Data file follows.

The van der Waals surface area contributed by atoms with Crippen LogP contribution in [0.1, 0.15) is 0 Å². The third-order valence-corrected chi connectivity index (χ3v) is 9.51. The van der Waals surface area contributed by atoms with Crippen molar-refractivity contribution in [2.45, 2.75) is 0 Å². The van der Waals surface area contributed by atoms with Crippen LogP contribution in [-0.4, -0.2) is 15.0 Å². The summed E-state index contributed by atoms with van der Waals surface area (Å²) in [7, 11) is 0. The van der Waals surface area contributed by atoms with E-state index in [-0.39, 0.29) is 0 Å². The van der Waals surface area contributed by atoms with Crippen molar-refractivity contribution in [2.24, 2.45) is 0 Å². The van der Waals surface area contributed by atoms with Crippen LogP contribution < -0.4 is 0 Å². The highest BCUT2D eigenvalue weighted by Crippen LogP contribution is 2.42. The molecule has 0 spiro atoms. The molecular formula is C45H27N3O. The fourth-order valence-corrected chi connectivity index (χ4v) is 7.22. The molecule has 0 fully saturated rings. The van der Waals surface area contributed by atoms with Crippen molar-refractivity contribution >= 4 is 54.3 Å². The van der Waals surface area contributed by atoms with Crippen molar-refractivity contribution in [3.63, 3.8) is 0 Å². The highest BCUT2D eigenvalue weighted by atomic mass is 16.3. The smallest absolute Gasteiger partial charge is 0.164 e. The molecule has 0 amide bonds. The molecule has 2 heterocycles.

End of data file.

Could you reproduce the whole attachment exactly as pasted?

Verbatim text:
The van der Waals surface area contributed by atoms with Crippen LogP contribution in [0.1, 0.15) is 0 Å². The third-order valence-corrected chi connectivity index (χ3v) is 9.51. The van der Waals surface area contributed by atoms with Crippen molar-refractivity contribution in [2.45, 2.75) is 0 Å². The van der Waals surface area contributed by atoms with Crippen LogP contribution in [-0.4, -0.2) is 15.0 Å². The summed E-state index contributed by atoms with van der Waals surface area (Å²) in [7, 11) is 0. The van der Waals surface area contributed by atoms with E-state index in [-0.39, 0.29) is 0 Å². The van der Waals surface area contributed by atoms with Crippen molar-refractivity contribution in [2.24, 2.45) is 0 Å². The van der Waals surface area contributed by atoms with Crippen LogP contribution < -0.4 is 0 Å². The highest BCUT2D eigenvalue weighted by Crippen LogP contribution is 2.42. The molecule has 0 spiro atoms. The molecular formula is C45H27N3O. The fourth-order valence-corrected chi connectivity index (χ4v) is 7.22. The molecule has 0 fully saturated rings. The van der Waals surface area contributed by atoms with Crippen molar-refractivity contribution >= 4 is 54.3 Å². The van der Waals surface area contributed by atoms with Crippen molar-refractivity contribution in [3.63, 3.8) is 0 Å². The highest BCUT2D eigenvalue weighted by atomic mass is 16.3. The smallest absolute Gasteiger partial charge is 0.164 e. The molecule has 0 amide bonds. The molecule has 2 heterocycles.